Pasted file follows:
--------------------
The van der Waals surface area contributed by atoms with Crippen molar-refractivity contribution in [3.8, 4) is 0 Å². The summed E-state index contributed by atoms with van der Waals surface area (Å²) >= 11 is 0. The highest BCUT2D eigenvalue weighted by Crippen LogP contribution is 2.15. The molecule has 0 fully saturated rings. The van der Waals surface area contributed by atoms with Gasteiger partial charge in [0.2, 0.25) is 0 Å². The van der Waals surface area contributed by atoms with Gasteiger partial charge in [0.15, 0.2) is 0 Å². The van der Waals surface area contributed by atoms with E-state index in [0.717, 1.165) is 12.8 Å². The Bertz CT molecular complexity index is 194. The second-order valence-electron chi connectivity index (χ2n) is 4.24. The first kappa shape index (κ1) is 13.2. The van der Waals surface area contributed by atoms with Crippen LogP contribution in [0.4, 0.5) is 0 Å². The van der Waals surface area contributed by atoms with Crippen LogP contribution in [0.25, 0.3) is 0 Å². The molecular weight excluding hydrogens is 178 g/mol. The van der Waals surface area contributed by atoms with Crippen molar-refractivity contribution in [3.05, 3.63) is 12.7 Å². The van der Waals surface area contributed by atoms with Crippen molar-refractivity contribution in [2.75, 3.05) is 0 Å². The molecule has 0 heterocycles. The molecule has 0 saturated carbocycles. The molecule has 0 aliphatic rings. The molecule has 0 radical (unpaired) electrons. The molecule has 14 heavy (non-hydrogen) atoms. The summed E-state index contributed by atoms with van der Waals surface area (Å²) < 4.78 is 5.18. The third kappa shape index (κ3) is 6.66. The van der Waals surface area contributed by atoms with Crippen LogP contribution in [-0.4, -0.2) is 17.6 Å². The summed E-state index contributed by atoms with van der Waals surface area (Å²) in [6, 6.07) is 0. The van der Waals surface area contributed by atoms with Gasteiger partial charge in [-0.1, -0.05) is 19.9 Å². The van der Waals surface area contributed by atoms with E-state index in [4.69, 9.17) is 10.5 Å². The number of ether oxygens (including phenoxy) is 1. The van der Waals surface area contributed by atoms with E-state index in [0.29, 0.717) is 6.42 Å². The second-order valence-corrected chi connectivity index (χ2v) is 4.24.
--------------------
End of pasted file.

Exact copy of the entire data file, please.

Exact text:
The van der Waals surface area contributed by atoms with Crippen molar-refractivity contribution in [3.8, 4) is 0 Å². The summed E-state index contributed by atoms with van der Waals surface area (Å²) >= 11 is 0. The highest BCUT2D eigenvalue weighted by Crippen LogP contribution is 2.15. The molecule has 0 fully saturated rings. The van der Waals surface area contributed by atoms with Gasteiger partial charge in [0.2, 0.25) is 0 Å². The van der Waals surface area contributed by atoms with Gasteiger partial charge in [0.15, 0.2) is 0 Å². The van der Waals surface area contributed by atoms with E-state index in [0.717, 1.165) is 12.8 Å². The Bertz CT molecular complexity index is 194. The second-order valence-electron chi connectivity index (χ2n) is 4.24. The first kappa shape index (κ1) is 13.2. The van der Waals surface area contributed by atoms with Crippen LogP contribution in [0.4, 0.5) is 0 Å². The van der Waals surface area contributed by atoms with Crippen LogP contribution in [0.25, 0.3) is 0 Å². The molecular weight excluding hydrogens is 178 g/mol. The van der Waals surface area contributed by atoms with Crippen molar-refractivity contribution in [3.05, 3.63) is 12.7 Å². The van der Waals surface area contributed by atoms with Crippen molar-refractivity contribution in [2.75, 3.05) is 0 Å². The molecule has 0 heterocycles. The molecule has 0 saturated carbocycles. The molecule has 0 aliphatic rings. The molecule has 0 radical (unpaired) electrons. The molecule has 14 heavy (non-hydrogen) atoms. The summed E-state index contributed by atoms with van der Waals surface area (Å²) < 4.78 is 5.18. The third kappa shape index (κ3) is 6.66. The van der Waals surface area contributed by atoms with Crippen LogP contribution in [-0.4, -0.2) is 17.6 Å². The summed E-state index contributed by atoms with van der Waals surface area (Å²) in [6, 6.07) is 0. The van der Waals surface area contributed by atoms with Gasteiger partial charge in [-0.1, -0.05) is 19.9 Å². The van der Waals surface area contributed by atoms with E-state index in [4.69, 9.17) is 10.5 Å². The number of ether oxygens (including phenoxy) is 1. The van der Waals surface area contributed by atoms with E-state index in [0.29, 0.717) is 6.42 Å². The second-order valence-corrected chi connectivity index (χ2v) is 4.24.